How did you get to your first F1 race?

This topic contains 15 replies, has 14 voices, and was last updated by  AdrianMorse 5 years ago.

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    The question is simple – how did you get to your first F1 race? If you have never been to a race, do you plan to go to one someday? I would like to tell you my own story and also encourage those, who haven’t made it yet for whatever reasons.

    I’ve been an F1 fan since 1996. I was a 12-year old boy then and going to an F1 race was not much more realistic than making a trip to the moon. It’s not like my family didn’t travel at all but no one else in the household shared my passion so it was unthinkable they would spend that much money on my hobby. I got my first permanent job in 2004 but, as much as I have always loved F1, there have always been other priorities in my life, too.

    In 2006, the dream finally seemed to be coming true. I got presented a race ticket on my birthday, in March. I was supposed to go to the European Grand Prix at Nurburgring, which took place at the beginning of May. Unfortunately, I got an appendicitis shortly before the planned trip, had to undergo surgery and wasn’t able to go anywhere. As you can imagine, it was a big disappointment. I watched the race on TV. I was a Schumacher fan then and it was painful to watch him cleverly win the GP, knowing that I should have seen it from the stands.

    I gave up my dream to go to an F1 race for the time being. Still, I didn’t stop watching F1 on TV. Later I thought that maybe I wasn’t ready to go to a race then yet. It might sound funny but I know that there are people who have lost interest in F1 after having been close to it so obviously ‘the first time’ can be disappointing and fail to meet the expectations, too.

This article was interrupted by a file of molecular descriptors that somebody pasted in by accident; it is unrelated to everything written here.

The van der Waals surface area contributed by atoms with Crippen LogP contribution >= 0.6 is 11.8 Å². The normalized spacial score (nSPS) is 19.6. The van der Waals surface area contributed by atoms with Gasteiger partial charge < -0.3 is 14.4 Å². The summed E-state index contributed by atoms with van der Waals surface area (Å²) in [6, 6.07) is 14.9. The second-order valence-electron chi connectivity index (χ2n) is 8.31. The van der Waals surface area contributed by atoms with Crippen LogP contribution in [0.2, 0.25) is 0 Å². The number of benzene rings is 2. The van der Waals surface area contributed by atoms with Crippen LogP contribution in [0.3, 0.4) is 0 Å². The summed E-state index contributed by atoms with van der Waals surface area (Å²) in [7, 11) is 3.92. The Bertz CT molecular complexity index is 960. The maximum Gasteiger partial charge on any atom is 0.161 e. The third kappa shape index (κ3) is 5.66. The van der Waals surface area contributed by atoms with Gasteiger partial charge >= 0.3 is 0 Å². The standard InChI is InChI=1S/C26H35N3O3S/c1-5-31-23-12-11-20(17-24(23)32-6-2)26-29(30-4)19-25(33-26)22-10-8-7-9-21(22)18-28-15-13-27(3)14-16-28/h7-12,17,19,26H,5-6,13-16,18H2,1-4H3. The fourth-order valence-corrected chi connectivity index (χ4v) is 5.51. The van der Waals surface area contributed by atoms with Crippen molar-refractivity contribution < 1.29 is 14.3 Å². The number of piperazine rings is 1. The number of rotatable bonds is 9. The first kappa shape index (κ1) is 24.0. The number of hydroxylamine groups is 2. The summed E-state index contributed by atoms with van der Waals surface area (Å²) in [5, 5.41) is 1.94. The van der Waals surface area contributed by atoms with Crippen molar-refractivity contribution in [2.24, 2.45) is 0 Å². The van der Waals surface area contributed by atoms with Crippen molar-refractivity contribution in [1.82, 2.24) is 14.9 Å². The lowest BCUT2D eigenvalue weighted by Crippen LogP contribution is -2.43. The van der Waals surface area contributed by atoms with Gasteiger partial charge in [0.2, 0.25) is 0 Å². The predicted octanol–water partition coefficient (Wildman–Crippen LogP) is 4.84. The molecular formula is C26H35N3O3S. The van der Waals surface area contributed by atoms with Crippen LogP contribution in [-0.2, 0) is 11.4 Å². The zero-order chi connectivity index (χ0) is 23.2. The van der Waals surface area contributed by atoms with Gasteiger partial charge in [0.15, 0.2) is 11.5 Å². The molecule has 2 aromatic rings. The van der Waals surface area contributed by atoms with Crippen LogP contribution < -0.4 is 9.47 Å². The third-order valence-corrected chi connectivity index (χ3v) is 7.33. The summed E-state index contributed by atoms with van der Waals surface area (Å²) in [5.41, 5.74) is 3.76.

I was sure that I still loved F1 but not so sure if I was ready to go to a race. But I started to change my mind. A couple of friends, especially my former boss and a colleague from Denmark encouraged me to try again.

    In 2009, after more than 12 years of waiting, it was about time. This time, I didn’t get any presents and the initiative was mine. I and my family decided to go to Germany as it’s a country we know very well. The 2009 German Grand Prix took place at… Nurburgring. I caught cold a few days before the race so was a bit worried that it might go wrong again. But everything went fine after all.

    It was a great experience and it made me love the sport even more. Since then, I have been to two more races.



    Well I live in Melbourne, which of course has a GP a short drive from my house. I started following motorsport when I was about 5 years old and went to my first V8 Supercar event when I was 7 with my Dad. After that I probably went to 2-3 V8 Supercar events each year but Dad would never take me to the GP because he believed I was too small to be able to see anything. Eventually, after many years, I went to my first F1 race at Albert Park in 2006 at age 12 and have been to every one since then.